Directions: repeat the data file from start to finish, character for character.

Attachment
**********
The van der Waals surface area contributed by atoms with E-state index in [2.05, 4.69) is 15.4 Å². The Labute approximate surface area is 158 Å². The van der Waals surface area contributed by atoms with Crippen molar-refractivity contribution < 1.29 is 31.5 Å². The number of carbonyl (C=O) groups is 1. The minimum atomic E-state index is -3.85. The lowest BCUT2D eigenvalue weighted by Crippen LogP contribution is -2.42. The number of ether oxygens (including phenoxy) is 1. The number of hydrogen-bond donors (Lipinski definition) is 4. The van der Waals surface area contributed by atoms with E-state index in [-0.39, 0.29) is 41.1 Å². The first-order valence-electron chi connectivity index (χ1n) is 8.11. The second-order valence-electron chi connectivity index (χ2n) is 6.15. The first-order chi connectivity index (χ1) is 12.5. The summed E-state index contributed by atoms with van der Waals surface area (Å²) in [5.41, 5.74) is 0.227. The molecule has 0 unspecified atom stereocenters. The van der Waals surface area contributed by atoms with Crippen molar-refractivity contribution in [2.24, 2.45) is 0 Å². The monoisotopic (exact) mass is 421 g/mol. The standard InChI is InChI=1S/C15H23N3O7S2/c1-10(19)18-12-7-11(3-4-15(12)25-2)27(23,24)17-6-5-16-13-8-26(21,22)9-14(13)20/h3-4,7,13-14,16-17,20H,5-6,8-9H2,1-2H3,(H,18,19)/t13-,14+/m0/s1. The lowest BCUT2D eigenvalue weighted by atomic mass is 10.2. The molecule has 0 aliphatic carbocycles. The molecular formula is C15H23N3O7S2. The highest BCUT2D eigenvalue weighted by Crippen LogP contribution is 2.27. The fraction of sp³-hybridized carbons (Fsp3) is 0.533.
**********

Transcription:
The van der Waals surface area contributed by atoms with E-state index in [2.05, 4.69) is 15.4 Å². The Labute approximate surface area is 158 Å². The van der Waals surface area contributed by atoms with Crippen molar-refractivity contribution < 1.29 is 31.5 Å². The number of carbonyl (C=O) groups is 1. The minimum atomic E-state index is -3.85. The lowest BCUT2D eigenvalue weighted by Crippen LogP contribution is -2.42. The number of ether oxygens (including phenoxy) is 1. The number of hydrogen-bond donors (Lipinski definition) is 4. The van der Waals surface area contributed by atoms with E-state index in [-0.39, 0.29) is 41.1 Å². The first-order valence-electron chi connectivity index (χ1n) is 8.11. The second-order valence-electron chi connectivity index (χ2n) is 6.15. The first-order chi connectivity index (χ1) is 12.5. The summed E-state index contributed by atoms with van der Waals surface area (Å²) in [5.41, 5.74) is 0.227. The molecule has 0 unspecified atom stereocenters. The van der Waals surface area contributed by atoms with Crippen molar-refractivity contribution in [2.24, 2.45) is 0 Å². The monoisotopic (exact) mass is 421 g/mol. The standard InChI is InChI=1S/C15H23N3O7S2/c1-10(19)18-12-7-11(3-4-15(12)25-2)27(23,24)17-6-5-16-13-8-26(21,22)9-14(13)20/h3-4,7,13-14,16-17,20H,5-6,8-9H2,1-2H3,(H,18,19)/t13-,14+/m0/s1. The lowest BCUT2D eigenvalue weighted by atomic mass is 10.2. The molecule has 0 aliphatic carbocycles. The molecular formula is C15H23N3O7S2. The highest BCUT2D eigenvalue weighted by Crippen LogP contribution is 2.27. The fraction of sp³-hybridized carbons (Fsp3) is 0.533.